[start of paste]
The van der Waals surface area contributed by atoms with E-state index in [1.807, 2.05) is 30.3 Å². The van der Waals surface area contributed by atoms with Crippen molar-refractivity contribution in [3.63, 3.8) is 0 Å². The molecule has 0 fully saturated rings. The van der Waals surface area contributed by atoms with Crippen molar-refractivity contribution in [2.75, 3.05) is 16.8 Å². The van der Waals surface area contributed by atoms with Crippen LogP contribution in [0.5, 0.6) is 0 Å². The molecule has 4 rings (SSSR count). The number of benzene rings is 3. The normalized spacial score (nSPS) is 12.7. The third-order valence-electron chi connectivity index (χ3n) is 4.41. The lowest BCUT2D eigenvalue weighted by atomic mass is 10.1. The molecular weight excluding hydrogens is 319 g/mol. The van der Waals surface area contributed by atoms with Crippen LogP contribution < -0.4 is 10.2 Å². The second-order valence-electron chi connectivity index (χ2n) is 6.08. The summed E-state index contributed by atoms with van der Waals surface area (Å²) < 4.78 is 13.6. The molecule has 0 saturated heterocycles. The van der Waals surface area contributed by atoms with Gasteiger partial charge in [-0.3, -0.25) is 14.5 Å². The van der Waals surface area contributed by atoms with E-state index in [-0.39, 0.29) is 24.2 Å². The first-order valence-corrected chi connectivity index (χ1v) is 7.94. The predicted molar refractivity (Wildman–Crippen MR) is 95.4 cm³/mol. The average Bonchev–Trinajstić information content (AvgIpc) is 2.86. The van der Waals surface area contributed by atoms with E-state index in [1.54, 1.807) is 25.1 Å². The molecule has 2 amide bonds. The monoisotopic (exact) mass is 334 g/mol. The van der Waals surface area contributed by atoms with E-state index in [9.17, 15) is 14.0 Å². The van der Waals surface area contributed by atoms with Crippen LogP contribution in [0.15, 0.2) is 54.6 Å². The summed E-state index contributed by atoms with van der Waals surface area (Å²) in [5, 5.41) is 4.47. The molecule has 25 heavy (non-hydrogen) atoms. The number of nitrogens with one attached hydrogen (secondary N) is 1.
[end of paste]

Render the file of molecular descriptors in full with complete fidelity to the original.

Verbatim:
The van der Waals surface area contributed by atoms with E-state index in [1.807, 2.05) is 30.3 Å². The van der Waals surface area contributed by atoms with Crippen molar-refractivity contribution in [3.63, 3.8) is 0 Å². The molecule has 0 fully saturated rings. The van der Waals surface area contributed by atoms with Crippen molar-refractivity contribution in [2.75, 3.05) is 16.8 Å². The van der Waals surface area contributed by atoms with Crippen LogP contribution in [0.5, 0.6) is 0 Å². The molecule has 4 rings (SSSR count). The number of benzene rings is 3. The normalized spacial score (nSPS) is 12.7. The third-order valence-electron chi connectivity index (χ3n) is 4.41. The lowest BCUT2D eigenvalue weighted by atomic mass is 10.1. The molecular weight excluding hydrogens is 319 g/mol. The van der Waals surface area contributed by atoms with Crippen LogP contribution < -0.4 is 10.2 Å². The second-order valence-electron chi connectivity index (χ2n) is 6.08. The summed E-state index contributed by atoms with van der Waals surface area (Å²) < 4.78 is 13.6. The molecule has 0 saturated heterocycles. The van der Waals surface area contributed by atoms with Gasteiger partial charge in [-0.3, -0.25) is 14.5 Å². The van der Waals surface area contributed by atoms with E-state index in [-0.39, 0.29) is 24.2 Å². The first-order valence-corrected chi connectivity index (χ1v) is 7.94. The predicted molar refractivity (Wildman–Crippen MR) is 95.4 cm³/mol. The average Bonchev–Trinajstić information content (AvgIpc) is 2.86. The van der Waals surface area contributed by atoms with E-state index in [1.54, 1.807) is 25.1 Å². The molecule has 2 amide bonds. The monoisotopic (exact) mass is 334 g/mol. The van der Waals surface area contributed by atoms with E-state index in [9.17, 15) is 14.0 Å². The van der Waals surface area contributed by atoms with Crippen LogP contribution in [0.15, 0.2) is 54.6 Å². The summed E-state index contributed by atoms with van der Waals surface area (Å²) in [5, 5.41) is 4.47. The molecule has 25 heavy (non-hydrogen) atoms. The number of nitrogens with one attached hydrogen (secondary N) is 1.